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These Ingestible Drug-Delivery Materials Help Patients Comply With Medication Regimens

This was developed to help ensure that the patients receive their full course of treatment.

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Many people around the world, especially those in developing countries, don’t take their medications as prescribed. This causes numerous avoidable hospital stays every year. This is why researchers at MIT and Brigham and Women’s Hospital have developed a new set of drug delivery materials to help ensure that the patients receive their full course of treatment. This new drug delivery materials can reside in the patient’s stomach for up to 9 days and slowly releases the right dosage of medication.

These materials are known as triggerable tough hydrogels (TTH). According to Robert Langer, the David H. Koch Institute Professor at MIT and a member of MIT’s Koch Institute for Integrative Cancer Research, and one of the paper’s senior co-authors “One of the biggest issues in health care is noncompliance, people simply not taking their drugs. We have been working with the Bill and Melinda Gates Foundation to develop ultra-long-lasting capsules, which might last for the entire course of a treatment, or could be taken once a week or once a month, depending on the device.”

Source: USNews

When the researchers tested the mechanical strength of the materials, they found that the materials were robust enough to resist fractures even under pressure from a razor blade. The researchers then tested devices that are built from the materials in large animal models. According to the paper’s lead author, Jinyao Liu, an MIT postdoc, they found out that the materials were able to withstand the forces within the stomach for more than seven days.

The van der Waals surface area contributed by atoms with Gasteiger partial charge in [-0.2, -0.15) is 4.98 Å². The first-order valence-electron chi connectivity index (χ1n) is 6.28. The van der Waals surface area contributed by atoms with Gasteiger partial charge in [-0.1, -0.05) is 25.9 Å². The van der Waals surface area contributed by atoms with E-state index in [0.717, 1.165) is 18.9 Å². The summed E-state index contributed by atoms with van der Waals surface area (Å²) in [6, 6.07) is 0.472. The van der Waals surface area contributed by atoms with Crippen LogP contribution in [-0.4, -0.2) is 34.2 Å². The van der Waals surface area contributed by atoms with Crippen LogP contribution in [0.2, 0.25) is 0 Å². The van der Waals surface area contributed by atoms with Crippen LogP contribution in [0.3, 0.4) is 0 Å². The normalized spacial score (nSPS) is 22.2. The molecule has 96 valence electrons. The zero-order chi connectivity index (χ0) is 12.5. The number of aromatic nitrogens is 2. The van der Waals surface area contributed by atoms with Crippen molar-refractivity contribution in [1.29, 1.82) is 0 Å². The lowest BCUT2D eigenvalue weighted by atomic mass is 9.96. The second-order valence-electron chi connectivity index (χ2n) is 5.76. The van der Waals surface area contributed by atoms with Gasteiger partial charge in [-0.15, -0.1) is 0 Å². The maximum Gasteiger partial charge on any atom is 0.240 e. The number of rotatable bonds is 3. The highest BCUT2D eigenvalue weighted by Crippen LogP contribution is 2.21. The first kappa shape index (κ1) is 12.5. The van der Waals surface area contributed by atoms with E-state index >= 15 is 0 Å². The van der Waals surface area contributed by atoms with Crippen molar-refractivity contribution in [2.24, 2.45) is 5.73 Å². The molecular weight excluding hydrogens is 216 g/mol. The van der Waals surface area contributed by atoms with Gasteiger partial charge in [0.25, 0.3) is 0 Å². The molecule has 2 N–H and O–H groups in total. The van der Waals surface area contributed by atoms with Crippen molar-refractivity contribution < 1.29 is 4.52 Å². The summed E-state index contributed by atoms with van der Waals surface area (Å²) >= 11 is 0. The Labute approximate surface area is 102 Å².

As a final test, they checked the device’s potential as a drug delivery system by loading it with antimalarial lumefantrine.They chose this drug because nonadherence to medication is a problem in treating cases of malaria in developing countries.

The result was that the device was able to release the lumefantrine in a controlled manner over a period of days.

According to Eric Appel, an assistant professor of materials science and engineering at Stanford University, who was not involved in the research, “These materials have exceptional properties that make them capable of withstanding the stresses encountered within the gastrointestinal tract, leading the way to hydrogel systems that can be exploited as long-lasting oral drug delivery vehicles. The ability of these devices to deliver drugs for several days in a large animal is remarkable.”

The researchers are now currently working on the rate of drug release from the capsules and to investigate other applications for this materials like weight loss intervention and tissue engineering.

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